Sportopedia Glossary

Action Theory and Action Psychology

Action Theory and Action Psychology

Action-theoretical conceptions have been developed since the 1940s at the latest in different countries and various scientific disciplines, in particular in psychology. Since the 1970s, the action perspective has become a leading idea for the theoretical foundation of sport psychology as an action science (see, e.g., Hackfort, Munzert, & Seiler, 2000; Nitsch, 2004). The elaboration of that idea was stimulated by increasing criticism related to the one-sidedness of the traditional conceptions of psychology, the theoretical, methodological and terminological disintegration of the present scientific landscape, and the theoretical weaknesses of (sport-) psychological intervention. That is, a frame of reference that fundamentally guides our scientific and practical activity and helps systematically to integrate the findings from different studies into a comprehensive and coherent picture was urgently needed. In this sense, action psychology is more than only one of various specific psychological theories of human actions, but a paradigmatic holistic perspective on psychology in general, based on conceptualizing the human as an active agent.

The action-theory paradigm can be briefly summarized by a set of five postulates (for further details see Nitsch, 2004, 2009; Nitsch & Hackfort, 2016):
(1) The primacy of action postulate: The basic nature of humans is substantiated by the necessity and capability of organizing life by actions. Accordingly, the development of psychological functions as well as psychological traits, states, and processes are considered as fundamentally related to action. Thus, any single psychological analysis is generally asked to specify this relation.
(2) The systems postulate: Action is the integrated response of an agent to his or her present situation in the world. In that sense, action psychology is designed as a systems approach analyzing the dynamic network of an action related to the ecological context on one hand and the principal involvement and integration of all intrapersonal factors and functions on the other, in particular the psychological ones.
(3) The intention postulate: Characteristic for action as the evolutionarily highest and typical mode of human activity is the organization of behavior with regard to its intended and anticipated consequences based on internal representations. That implies a fundamental shift in the methodological focus from causal explanation (objective causes) to intentional explanation (subjective reasons). This leads to a ‘subjective action logic’ starting from the question: For what reason does somebody do or omit something? That is, we explain an action by identifying the subjective premises from
which the action is deduced as a subjective-logical conclusion (see also Laucken, 1989).
(4) The situation postulate: Action is a function of the situation in which it takes place. Situation is not identical with the environmental context, but considered as a dynamic constellation of person, environment, and task. Essential for the organization of an action is the subjective perception of this constellation, i.e., the subjective situation definition.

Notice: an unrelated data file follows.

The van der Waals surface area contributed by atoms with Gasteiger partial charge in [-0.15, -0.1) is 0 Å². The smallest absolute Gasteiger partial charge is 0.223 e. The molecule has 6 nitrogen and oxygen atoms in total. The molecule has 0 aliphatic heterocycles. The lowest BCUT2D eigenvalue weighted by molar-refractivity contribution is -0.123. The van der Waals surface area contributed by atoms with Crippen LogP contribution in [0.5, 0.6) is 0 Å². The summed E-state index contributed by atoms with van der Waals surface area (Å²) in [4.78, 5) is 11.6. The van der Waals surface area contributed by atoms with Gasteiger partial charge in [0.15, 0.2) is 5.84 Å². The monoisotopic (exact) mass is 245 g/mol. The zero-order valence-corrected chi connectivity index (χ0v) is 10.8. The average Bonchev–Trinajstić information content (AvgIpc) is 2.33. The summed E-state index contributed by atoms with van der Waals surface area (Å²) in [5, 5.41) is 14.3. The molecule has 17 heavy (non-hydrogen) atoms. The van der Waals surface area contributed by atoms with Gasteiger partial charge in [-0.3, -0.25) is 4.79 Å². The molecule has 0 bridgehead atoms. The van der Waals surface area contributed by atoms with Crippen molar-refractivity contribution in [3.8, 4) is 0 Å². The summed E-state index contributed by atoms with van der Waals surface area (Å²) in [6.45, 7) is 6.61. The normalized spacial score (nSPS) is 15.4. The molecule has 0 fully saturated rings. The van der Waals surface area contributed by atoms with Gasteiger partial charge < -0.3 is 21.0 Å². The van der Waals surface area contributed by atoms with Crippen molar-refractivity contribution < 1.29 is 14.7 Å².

(5) The time postulate: Actions and the functions involved are temporal events. A present action is embedded within the action continuum with regard to the individual’s action biography and future perspective. Time reference, time limitation, and temporal dynamics are essential characteristics of all (sport)psychological phenomena.

These postulates provide the guidelines for analyzing the functional architecture of an action, i.e., to identify the action organizing functions and their interplay in detail. In particular, it specifies system levels (physical, biological, mental, social), action control systems (automatic, emotional, cognitive), intentions (value, outcome, goal, implementation intention), situation components (person, environment task, valence, competence), and action phases (anticipation, realization, interpretation).

Hackfort, D., Munzert, J., & Seiler, R. (Eds.), (2000). Handeln
im Sport als handlungspsychologisches Modell (Acting in
sport as an action-theory model). Heidelberg: Asanger.
Laucken, U. (1989). Denkformen der Psychologie. Dargestellt
am Entwurf einer Logographie der Gefu¨hle (Thought patterns
of psychology. Explained by a logographic conception
of emotions). Bern: Huber.

Nitsch, J. R. (2004). Handlungstheoretische Grundlagen der
Sportpsychologie (Action-theoretical foundations of sport
psychology). In H. Gabler, J. R. Nitsch, & R. Singer (Eds.),
Einfu¨hrung in die Sportpsychologie: Teil 1. Grundthemen
(Introduction to sport psychology: Part 1. Basic issues (4th
ed., pp. 43 164). Schorndorf: Hofmann.

Nitsch, J. R. (2009). Ecological approaches to sport activity: A
commentary from an action-theoretical point of view.
International Journal of Sport Psychology, 40, 152 176.

Nitsch, J. R., & Hackfort, D. (2016). Theoretical framework of
performance psychology: An action theory perspective.
In M. Raab, B. Lobinger, S. Hoffmann, A. Pizzera, &
S. Laborde (Eds.), Performance psychology. Perception, action,
cognition, and emotion (pp. 11 29). Elsevier: Amsterdam.

***Contributed by Jürgen R. Nitsch & Dieter Hackfort for Hackfort, D., Schinke, R. J., & Strauss, B. (Eds.). (2019). Dictionary of sport psychology: sport, exercise, and performing arts. Academic Press.